A client wants a new bit of software. Typically they are on the cusp of signing a contract before they happen to mention it to IT in passing.

A skim through the technical requirements show nothing extraordinary, except that all users of the client/agent software need 'power user' rights to their local machine. This is to be deployed in a call centre where I wouldn't consider the usres to be 'trusted' in the same way as in other parts of the business.

Therefore I immediately baulked at this, however it seems that in Windows 7 power users doesn't do anything.

On XP it gave you 'a bunch of access' and I don't think I know anywhere that its ever been used. I have to admit I haven't even given it a thought since Vista onwards.

Checking secpol.msc on a Win 7 machine, the user rights assignment doesn't show anything associated with power users. However its description would have you believe that "Power Users are included for backwards compatibility and possess limited administrative powers"

Does anyone know what these 'limited administrative powers' actually are?

Microsoft don't appear to have produced any document (i couldn't find one anyway) that details exactly what this group does, and the only detailed technical descriptions I could find all date back to 2003/xp and before.

3 Answers 3


You're correct, the Power Users group does not do anything at all in Windows Vista and later.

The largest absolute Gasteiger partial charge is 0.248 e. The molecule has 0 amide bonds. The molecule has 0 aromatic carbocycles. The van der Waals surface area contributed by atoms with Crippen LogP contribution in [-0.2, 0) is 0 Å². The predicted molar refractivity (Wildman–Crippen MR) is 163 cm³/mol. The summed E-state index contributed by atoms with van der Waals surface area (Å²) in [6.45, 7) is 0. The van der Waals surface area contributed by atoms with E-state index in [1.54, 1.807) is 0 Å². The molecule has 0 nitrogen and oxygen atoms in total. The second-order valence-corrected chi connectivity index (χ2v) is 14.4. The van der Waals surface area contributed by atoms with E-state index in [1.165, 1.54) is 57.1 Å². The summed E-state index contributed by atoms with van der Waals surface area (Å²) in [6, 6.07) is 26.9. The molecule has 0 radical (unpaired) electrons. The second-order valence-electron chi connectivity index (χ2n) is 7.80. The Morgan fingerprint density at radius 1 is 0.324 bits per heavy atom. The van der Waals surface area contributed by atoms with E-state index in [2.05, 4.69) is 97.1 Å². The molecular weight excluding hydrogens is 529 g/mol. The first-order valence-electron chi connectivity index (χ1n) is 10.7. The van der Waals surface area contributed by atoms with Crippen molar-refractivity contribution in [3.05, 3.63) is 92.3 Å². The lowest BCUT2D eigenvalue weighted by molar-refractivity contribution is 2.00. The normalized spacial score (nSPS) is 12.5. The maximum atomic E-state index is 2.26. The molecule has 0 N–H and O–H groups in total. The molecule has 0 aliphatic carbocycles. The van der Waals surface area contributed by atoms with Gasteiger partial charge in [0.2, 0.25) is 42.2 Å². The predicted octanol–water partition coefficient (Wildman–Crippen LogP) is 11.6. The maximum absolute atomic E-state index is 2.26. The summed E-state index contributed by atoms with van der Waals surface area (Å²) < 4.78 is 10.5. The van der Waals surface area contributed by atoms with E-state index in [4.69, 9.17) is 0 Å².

From http://technet.microsoft.com/en-us/library/cc771990.aspx:

By default, members of this group have no more user rights or permissions than a standard user account. The Power Users group in previous versions of Windows was designed to give users specific administrator rights and permissions to perform common system tasks. In this version of Windows, standard user accounts inherently have the ability to perform most common configuration tasks, such as changing time zones. For legacy applications that require the same Power User rights and permissions that were present in previous versions of Windows, administrators can apply a security template that enables the Power Users group to assume the same rights and permissions that were present in previous versions of Windows.


Not quite true - if you use Office 2016/O365, all macros are disabled until you are at least a power user. You can enable anything you like and there is no error - it just doesn't work. But after I upgraded myself to the Power Users group (I had already enabled the right options in Trust Center), I can record, write, or run vba solutions as I do when logged in with my administrator account.

Caveat: This was tested in a Windows 7 environment with O365 only for Outlook, so I can't swear it will work for the other apps, but VBA permissions have never varied per-application before, so I'm assuming it will be the same for the Excel, Word, and PowerPoint macros.


Power Users also allows an account to create shares. I tested it by creating shares in a cluster with new-smbshare command where I only added the domain account to Power Users. Without being in Power Users, the domain account could not create the share. Useful if you do not want to make an account an Admin just to be able to create shares.

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